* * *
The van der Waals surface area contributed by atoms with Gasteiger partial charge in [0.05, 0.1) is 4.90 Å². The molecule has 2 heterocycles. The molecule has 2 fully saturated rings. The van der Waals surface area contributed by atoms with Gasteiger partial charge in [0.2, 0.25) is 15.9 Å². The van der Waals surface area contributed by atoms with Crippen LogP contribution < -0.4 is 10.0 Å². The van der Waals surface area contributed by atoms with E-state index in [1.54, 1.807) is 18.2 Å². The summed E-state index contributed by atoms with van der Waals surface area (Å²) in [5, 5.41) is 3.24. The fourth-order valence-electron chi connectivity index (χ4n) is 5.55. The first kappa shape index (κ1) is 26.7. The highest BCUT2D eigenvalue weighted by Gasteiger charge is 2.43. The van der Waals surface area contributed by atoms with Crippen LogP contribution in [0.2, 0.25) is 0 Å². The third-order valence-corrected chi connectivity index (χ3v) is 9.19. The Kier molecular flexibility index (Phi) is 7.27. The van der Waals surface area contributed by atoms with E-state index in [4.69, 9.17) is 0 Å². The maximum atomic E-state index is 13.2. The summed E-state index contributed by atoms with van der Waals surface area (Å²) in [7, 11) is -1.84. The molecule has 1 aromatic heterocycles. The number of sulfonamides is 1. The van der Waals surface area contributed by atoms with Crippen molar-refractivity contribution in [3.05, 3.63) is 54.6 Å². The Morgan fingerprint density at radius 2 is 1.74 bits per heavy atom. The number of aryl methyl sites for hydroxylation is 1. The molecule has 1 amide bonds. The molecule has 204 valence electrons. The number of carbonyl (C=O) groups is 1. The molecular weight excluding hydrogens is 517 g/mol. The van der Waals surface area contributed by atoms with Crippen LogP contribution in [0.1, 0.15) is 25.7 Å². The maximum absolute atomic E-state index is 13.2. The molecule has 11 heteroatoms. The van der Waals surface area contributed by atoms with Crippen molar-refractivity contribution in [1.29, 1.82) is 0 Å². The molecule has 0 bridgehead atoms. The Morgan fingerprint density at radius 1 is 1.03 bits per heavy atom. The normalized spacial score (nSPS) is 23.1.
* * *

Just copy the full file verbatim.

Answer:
The van der Waals surface area contributed by atoms with Gasteiger partial charge in [0.05, 0.1) is 4.90 Å². The molecule has 2 heterocycles. The molecule has 2 fully saturated rings. The van der Waals surface area contributed by atoms with Gasteiger partial charge in [0.2, 0.25) is 15.9 Å². The van der Waals surface area contributed by atoms with Crippen LogP contribution < -0.4 is 10.0 Å². The van der Waals surface area contributed by atoms with E-state index in [1.54, 1.807) is 18.2 Å². The summed E-state index contributed by atoms with van der Waals surface area (Å²) in [5, 5.41) is 3.24. The fourth-order valence-electron chi connectivity index (χ4n) is 5.55. The first kappa shape index (κ1) is 26.7. The highest BCUT2D eigenvalue weighted by Gasteiger charge is 2.43. The van der Waals surface area contributed by atoms with Crippen LogP contribution in [0.2, 0.25) is 0 Å². The third-order valence-corrected chi connectivity index (χ3v) is 9.19. The Kier molecular flexibility index (Phi) is 7.27. The van der Waals surface area contributed by atoms with E-state index in [4.69, 9.17) is 0 Å². The maximum atomic E-state index is 13.2. The summed E-state index contributed by atoms with van der Waals surface area (Å²) in [7, 11) is -1.84. The molecule has 1 aromatic heterocycles. The number of sulfonamides is 1. The van der Waals surface area contributed by atoms with Crippen molar-refractivity contribution in [3.05, 3.63) is 54.6 Å². The Morgan fingerprint density at radius 2 is 1.74 bits per heavy atom. The number of aryl methyl sites for hydroxylation is 1. The molecule has 1 amide bonds. The molecule has 204 valence electrons. The number of carbonyl (C=O) groups is 1. The molecular weight excluding hydrogens is 517 g/mol. The van der Waals surface area contributed by atoms with Crippen LogP contribution in [0.1, 0.15) is 25.7 Å². The maximum absolute atomic E-state index is 13.2. The molecule has 11 heteroatoms. The van der Waals surface area contributed by atoms with Crippen molar-refractivity contribution in [1.29, 1.82) is 0 Å². The molecule has 0 bridgehead atoms. The Morgan fingerprint density at radius 1 is 1.03 bits per heavy atom. The normalized spacial score (nSPS) is 23.1.